Particularly useful for those in industry, employment, medical, family and education based practices and whether as lawyers, negotiators, mediators or senior executives.
In two parts, this practical webinar is set at an introductory to medium knowledge level. Getting an apology wrong will wind up conflict and push settlement into sabotage, litigation or worse. You will learn that giving something apparently as simple as an apology is in fact complex and challenging. And you will learn how to get it right so as to increase the chance of your getting your desired outcome. The second half of the webinar is another aspect of helping you avert conflict escalation by teaching you how to approach and run the difficult conversation. This part is especially relevant for those who are advising employers or HR persons, but also applies to any difficult conversation arising out of a relationship.
You will learn that no conflict avoiding apology should be treated lightly. That managing and advising about the apology is a learned multi-faceted skill that needs careful hands on management to get it right so that the reason for giving it is met with the desired outcome.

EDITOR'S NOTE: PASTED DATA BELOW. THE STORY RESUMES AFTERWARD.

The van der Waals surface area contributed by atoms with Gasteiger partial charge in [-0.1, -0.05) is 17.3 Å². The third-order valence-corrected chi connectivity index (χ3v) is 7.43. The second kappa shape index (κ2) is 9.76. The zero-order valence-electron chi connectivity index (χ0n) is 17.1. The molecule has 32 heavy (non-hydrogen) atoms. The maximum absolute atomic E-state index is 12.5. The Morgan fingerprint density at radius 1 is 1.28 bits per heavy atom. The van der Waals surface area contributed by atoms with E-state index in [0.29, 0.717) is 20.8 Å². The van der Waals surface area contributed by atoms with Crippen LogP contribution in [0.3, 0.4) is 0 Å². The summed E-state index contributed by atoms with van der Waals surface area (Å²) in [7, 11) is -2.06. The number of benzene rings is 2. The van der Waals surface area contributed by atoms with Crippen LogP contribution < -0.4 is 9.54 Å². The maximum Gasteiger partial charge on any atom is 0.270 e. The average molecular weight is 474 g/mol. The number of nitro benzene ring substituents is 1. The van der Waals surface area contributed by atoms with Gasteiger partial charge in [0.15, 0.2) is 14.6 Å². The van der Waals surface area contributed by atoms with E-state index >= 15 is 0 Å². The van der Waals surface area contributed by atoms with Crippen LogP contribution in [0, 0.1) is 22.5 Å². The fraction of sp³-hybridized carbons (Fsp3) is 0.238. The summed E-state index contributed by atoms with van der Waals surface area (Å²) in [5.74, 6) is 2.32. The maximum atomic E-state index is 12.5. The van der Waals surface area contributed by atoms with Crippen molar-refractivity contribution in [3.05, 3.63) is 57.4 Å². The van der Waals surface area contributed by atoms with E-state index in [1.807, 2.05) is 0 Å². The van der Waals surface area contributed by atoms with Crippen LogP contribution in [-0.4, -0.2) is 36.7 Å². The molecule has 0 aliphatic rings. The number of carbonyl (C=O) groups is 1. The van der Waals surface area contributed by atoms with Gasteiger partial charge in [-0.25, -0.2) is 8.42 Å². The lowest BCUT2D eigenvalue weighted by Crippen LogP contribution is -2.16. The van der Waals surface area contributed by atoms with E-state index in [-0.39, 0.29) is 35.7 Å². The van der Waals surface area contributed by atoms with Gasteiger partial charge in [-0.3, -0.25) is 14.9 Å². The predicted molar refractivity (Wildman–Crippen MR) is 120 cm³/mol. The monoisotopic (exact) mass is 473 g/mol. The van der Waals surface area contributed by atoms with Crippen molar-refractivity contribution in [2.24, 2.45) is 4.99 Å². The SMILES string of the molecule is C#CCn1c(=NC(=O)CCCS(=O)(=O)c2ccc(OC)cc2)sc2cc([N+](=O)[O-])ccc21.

Difficult conversations are just that. You will learn to manage them so that you avoid the traps for the unwary, and significantly improve the prospect of avoiding further conflict.
Lawyers, Accountants, Advocates, Management, Union Representatives, HR Advisers, Health and Education, Industry.
Mediator, Arbitrator & Barrister
Phillip Green is a much sought after expert on the skills of negotiating and mediating. He is a barrister solely practising as mediator, arbitrator and teacher. Ranked amongst the top 10 commercial and family mediators in NZ he has authored and co-authored various texts on aspects of negotiating and mediating. He lectures throughout New Zealand, in Australia and in the United States. His positions held include Adjunct Professor and Director at the Massey University Dispute Resolution Centre, Director of Professional Studies for the Arbitrators’ and Mediators’ Institute of New Zealand and he is currently a member of the UNESCO Panel of Mediators called on to resolve international disputes concerning the repatriation of cultural objects.
This webinar was recorded on 24 March 2020